MLB has added an International Draft in it’s pitch to the MLBPA in the middle of the latest round of negotiations. When news broke of the proposed draft in the early hours of Wednesday morning, future Hall of Famer David Ortiz had problems with it.
While league sources have since leaked out that they’re aiming to start the draft in 2024, the fact that the owners are trying to squeeze more out of the players at the 11th hour, of the league’s third deadline, is incredibly frustrating. It feels like they’re trying to bully the union into accepting a half-assed solution to a very real problem — international free agent signings — by squeezing it into the CBA negotiations.
Every time the league makes an actual compromise towards the players position they try to squeeze more of what the owners want out of the MLBPA. Or….even worse, they’ve tried to tie it into something that the players have made clear is a major thing they want. In regards to the international draft, the league wants it in exchange for removing the qualifying offer from its free agency process.
For those of you who don’t know what the qualifying offer is, here’s a primer.
Clubs wishing to receive compensatory Draft picks for the loss of a free agent can make a one-year “qualifying offer,” worth the mean salary of MLB’s 125 highest-paid players, to their impending free agents prior to the onset of free agency if and only if:
1. That player has never received a qualifying offer previously in his career.
2. That player spent the entire season on that team’s roster (in-season acquisitions are ineligible).
A player will have 10 days to accept or decline the qualifying offer, during which time he can negotiate with other teams to survey his market value. Should a player decide to accept the qualifying offer, he is signed for the following year at that predetermined rate (i.e., the mean salary of the league’s 125 highest-paid players). If a player rejects the qualifying offer, he is free to further explore the free-agent marketMLB.com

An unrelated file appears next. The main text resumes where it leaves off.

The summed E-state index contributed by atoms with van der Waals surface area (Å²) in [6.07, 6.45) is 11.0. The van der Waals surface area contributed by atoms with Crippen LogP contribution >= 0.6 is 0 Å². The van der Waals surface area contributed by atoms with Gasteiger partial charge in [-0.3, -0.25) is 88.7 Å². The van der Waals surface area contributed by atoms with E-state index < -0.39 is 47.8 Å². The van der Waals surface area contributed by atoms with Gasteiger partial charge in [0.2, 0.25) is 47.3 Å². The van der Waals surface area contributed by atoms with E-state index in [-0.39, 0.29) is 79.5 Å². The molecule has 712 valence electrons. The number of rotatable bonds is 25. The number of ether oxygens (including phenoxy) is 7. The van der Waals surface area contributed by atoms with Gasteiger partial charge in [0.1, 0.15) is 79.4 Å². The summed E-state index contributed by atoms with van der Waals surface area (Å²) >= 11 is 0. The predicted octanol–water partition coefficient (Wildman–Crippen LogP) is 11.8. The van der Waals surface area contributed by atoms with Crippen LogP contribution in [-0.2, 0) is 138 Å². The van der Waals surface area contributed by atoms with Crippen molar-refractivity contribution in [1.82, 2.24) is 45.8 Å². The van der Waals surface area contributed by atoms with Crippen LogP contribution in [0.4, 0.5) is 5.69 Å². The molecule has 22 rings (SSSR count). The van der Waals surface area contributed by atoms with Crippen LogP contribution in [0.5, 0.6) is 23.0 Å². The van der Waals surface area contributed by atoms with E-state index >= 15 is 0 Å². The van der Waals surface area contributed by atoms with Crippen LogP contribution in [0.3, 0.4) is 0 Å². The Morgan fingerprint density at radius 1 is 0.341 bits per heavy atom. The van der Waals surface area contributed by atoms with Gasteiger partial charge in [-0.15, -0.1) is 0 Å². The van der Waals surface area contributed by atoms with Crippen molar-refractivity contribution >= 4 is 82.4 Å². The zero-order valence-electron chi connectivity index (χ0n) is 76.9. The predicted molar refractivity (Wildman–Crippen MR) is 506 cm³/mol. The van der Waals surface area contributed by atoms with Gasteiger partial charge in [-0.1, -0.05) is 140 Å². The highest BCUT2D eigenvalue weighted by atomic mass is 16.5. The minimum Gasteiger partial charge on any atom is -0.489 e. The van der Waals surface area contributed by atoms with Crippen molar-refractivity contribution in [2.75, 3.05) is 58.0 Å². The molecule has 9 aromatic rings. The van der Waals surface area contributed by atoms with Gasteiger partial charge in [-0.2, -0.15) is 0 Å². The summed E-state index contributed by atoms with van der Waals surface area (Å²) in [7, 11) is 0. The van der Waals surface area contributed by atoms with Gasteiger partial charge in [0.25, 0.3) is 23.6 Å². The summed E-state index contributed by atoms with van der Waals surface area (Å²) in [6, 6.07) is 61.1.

What this means is that players who have been with a team for an entire season, and reject said team’s QO, then come with a lost draft pick when a different franchise signs them. That reduces their market and makes it harder for them to find a contract in free agency. This, on the surface, seems like a great way to get guys to stay with the franchise that drafted and developed them — which is good for the Rays, Pirates, Athletics, etc. — but in reality it suppresses wages by limiting the number of teams that bid on the newly minted free agents.
The players, understandably, want this gone and it was beginning to sound like we’d see meaningful movement from the owners on this topic — which they were previously unwilling to move on. But at the end of the negotiating period they attached the international draft to it and the players have to begin to carefully look at what else they might have added to their CBA proposals.
It’s another piece of evidence that lends credence to what Ross Stribbling told Shi Davidi and Ben Nicholson-Smith after the first two series were “canceled”. MLB keeps adding shit when they think the players aren’t looking which sets negotiations back after leaking positive information to the press so that the league can blame the players for changing their tone.
If we’re going to see baseball in April, the owners are going to have to stop it with creating artificial deadlines so that they can squeeze shit in right before said deadline. The league needs to come to the table and actually put in a good faith effort with their negotiations; because at this point, they aren’t and that is what’s delaying the season.
Update 1:27 PM – MLB’s proposal got comically worse for the union and baseball.
More from Sports with Neil and friends
- Teachable moments abound as WSU blows out CSU
- Cougar volleyball rebounds with a sweep of Utah
- It’s been a hell of a ride
- WSU soccer frustrated in draw with Oregon
- Podcast: Yordan…please, stop
- The Spiel: Servais’s poor decisions led to a historic homer
Photo Credit: James Black / Icon Sportswire via Getty Images